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Predicting the NBA 2005-06 MVP Voting

NBA Statistical Analyst Adrian Lawhorn
by Michael 'wiLQ' Wilczynski
Comments can be directed to [email protected]

Are you tired of reading that this year's race for MVP is really, REALLY tight?
Well, you have found your place.
However, there's also a dark side to that, the following article could be wrong.


Because 2005/06 season is a perfect example of a situation where there's not enough historical data to work with so it's impossible to make any certain conclusions.

On the bright side, after I investigated the last twenty MVP winners (see http://www.nbatop.com/wilq.htm), I'm sure about one point, whoever wins that award will become a pioneer in some way:

As for Chauncey Billups, he can become the first winner who played alongside three all-stars. Last year there was already a concern about an MVP candidate who played with two all-stars so maybe three will be considered by voters as too many?

As for Kobe Bryant, he can become the first winner whose individual achievements were by far more important than number of wins collected by his team.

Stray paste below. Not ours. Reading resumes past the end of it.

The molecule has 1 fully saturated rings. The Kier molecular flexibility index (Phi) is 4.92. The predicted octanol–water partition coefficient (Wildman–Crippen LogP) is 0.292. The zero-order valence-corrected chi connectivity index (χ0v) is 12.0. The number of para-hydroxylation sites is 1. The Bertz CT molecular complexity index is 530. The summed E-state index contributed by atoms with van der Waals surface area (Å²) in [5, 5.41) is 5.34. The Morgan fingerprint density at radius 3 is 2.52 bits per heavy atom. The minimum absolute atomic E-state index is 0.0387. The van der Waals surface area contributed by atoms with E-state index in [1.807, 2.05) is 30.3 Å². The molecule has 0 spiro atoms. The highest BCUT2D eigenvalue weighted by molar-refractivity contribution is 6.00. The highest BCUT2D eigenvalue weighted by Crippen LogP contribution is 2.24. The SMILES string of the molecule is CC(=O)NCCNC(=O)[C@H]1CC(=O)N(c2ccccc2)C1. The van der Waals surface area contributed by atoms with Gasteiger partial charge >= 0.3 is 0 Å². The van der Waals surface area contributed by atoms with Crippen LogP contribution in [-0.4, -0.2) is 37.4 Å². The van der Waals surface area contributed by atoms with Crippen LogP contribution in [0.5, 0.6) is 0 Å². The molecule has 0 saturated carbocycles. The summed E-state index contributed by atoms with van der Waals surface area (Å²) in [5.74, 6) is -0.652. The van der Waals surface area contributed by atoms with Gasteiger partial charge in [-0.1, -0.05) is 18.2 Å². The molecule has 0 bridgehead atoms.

However, if history before the introduction of the shot-clock can be any indication... in the 1961-62 season Wilt Chamberlain scored 100 points in one game and averaged 50 points and 25 rebounds per game for the whole year. His team won more games than this year's Lakers (49 to 45) and guess what, he still did not win the MVP award! Bill Russell from 60-wins-Celtics did.

What's more, during last twenty years there wasn't single MVP winner from team which didn't win at least 61% of its games (equivalent of 50 in full season) and which was outside Top3 in its a conference considering number of wins. Lakers won 55% of its games and were only sixth in West considering number of wins...

Is it the time when voters shift their main focus from "team success" to "player's individual achievements"?

As for Tim Duncan, he can become the first player who won that award after the worst season of his career. Can a player have an off year and still be the most valuable player in whole league?

As for LeBron James or Dwyane Wade, they can become the youngest winners. MVP's from the last two decades have an average age of 29 years old. The youngest winner during that stretch was Michael Jordan in 1987/88 season. He was 25 years old then. LeBron James is only 21 while Wade is 24 years old. Is this the case when the argument "he is still very young and will win many awards in future" will lose its power?